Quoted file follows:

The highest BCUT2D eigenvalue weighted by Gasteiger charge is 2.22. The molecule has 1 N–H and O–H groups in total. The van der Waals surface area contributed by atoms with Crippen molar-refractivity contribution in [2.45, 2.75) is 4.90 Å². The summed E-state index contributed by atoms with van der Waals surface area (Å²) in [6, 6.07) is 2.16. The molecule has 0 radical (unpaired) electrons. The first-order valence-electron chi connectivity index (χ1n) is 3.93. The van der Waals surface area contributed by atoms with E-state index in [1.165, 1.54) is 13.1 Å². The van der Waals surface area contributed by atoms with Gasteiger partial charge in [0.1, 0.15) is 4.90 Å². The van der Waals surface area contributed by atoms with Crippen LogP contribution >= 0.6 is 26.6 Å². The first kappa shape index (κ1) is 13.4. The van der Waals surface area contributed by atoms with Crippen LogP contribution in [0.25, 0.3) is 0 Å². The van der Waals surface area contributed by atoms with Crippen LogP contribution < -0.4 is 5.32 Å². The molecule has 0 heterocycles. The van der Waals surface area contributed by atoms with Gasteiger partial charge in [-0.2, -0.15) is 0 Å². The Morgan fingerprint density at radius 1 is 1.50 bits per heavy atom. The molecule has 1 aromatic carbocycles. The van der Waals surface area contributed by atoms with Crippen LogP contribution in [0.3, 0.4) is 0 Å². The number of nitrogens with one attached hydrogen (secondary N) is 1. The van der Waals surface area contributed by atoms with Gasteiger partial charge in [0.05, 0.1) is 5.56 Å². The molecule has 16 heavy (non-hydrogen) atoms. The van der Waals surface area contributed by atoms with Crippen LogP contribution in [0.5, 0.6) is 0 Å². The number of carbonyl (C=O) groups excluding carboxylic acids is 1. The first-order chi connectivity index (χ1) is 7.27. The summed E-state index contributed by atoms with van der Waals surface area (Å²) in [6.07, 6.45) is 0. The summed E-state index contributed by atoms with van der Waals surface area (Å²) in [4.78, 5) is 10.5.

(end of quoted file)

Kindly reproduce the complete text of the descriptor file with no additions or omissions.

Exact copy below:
The highest BCUT2D eigenvalue weighted by Gasteiger charge is 2.22. The molecule has 1 N–H and O–H groups in total. The van der Waals surface area contributed by atoms with Crippen molar-refractivity contribution in [2.45, 2.75) is 4.90 Å². The summed E-state index contributed by atoms with van der Waals surface area (Å²) in [6, 6.07) is 2.16. The molecule has 0 radical (unpaired) electrons. The first-order valence-electron chi connectivity index (χ1n) is 3.93. The van der Waals surface area contributed by atoms with E-state index in [1.165, 1.54) is 13.1 Å². The van der Waals surface area contributed by atoms with Gasteiger partial charge in [0.1, 0.15) is 4.90 Å². The van der Waals surface area contributed by atoms with Crippen LogP contribution >= 0.6 is 26.6 Å². The first kappa shape index (κ1) is 13.4. The van der Waals surface area contributed by atoms with Crippen LogP contribution in [0.25, 0.3) is 0 Å². The van der Waals surface area contributed by atoms with Crippen LogP contribution < -0.4 is 5.32 Å². The molecule has 0 heterocycles. The van der Waals surface area contributed by atoms with Gasteiger partial charge in [-0.2, -0.15) is 0 Å². The Morgan fingerprint density at radius 1 is 1.50 bits per heavy atom. The molecule has 1 aromatic carbocycles. The van der Waals surface area contributed by atoms with Crippen LogP contribution in [0.3, 0.4) is 0 Å². The number of nitrogens with one attached hydrogen (secondary N) is 1. The van der Waals surface area contributed by atoms with Gasteiger partial charge in [0.05, 0.1) is 5.56 Å². The molecule has 16 heavy (non-hydrogen) atoms. The van der Waals surface area contributed by atoms with Crippen LogP contribution in [0.5, 0.6) is 0 Å². The number of carbonyl (C=O) groups excluding carboxylic acids is 1. The first-order chi connectivity index (χ1) is 7.27. The summed E-state index contributed by atoms with van der Waals surface area (Å²) in [6.07, 6.45) is 0. The summed E-state index contributed by atoms with van der Waals surface area (Å²) in [4.78, 5) is 10.5.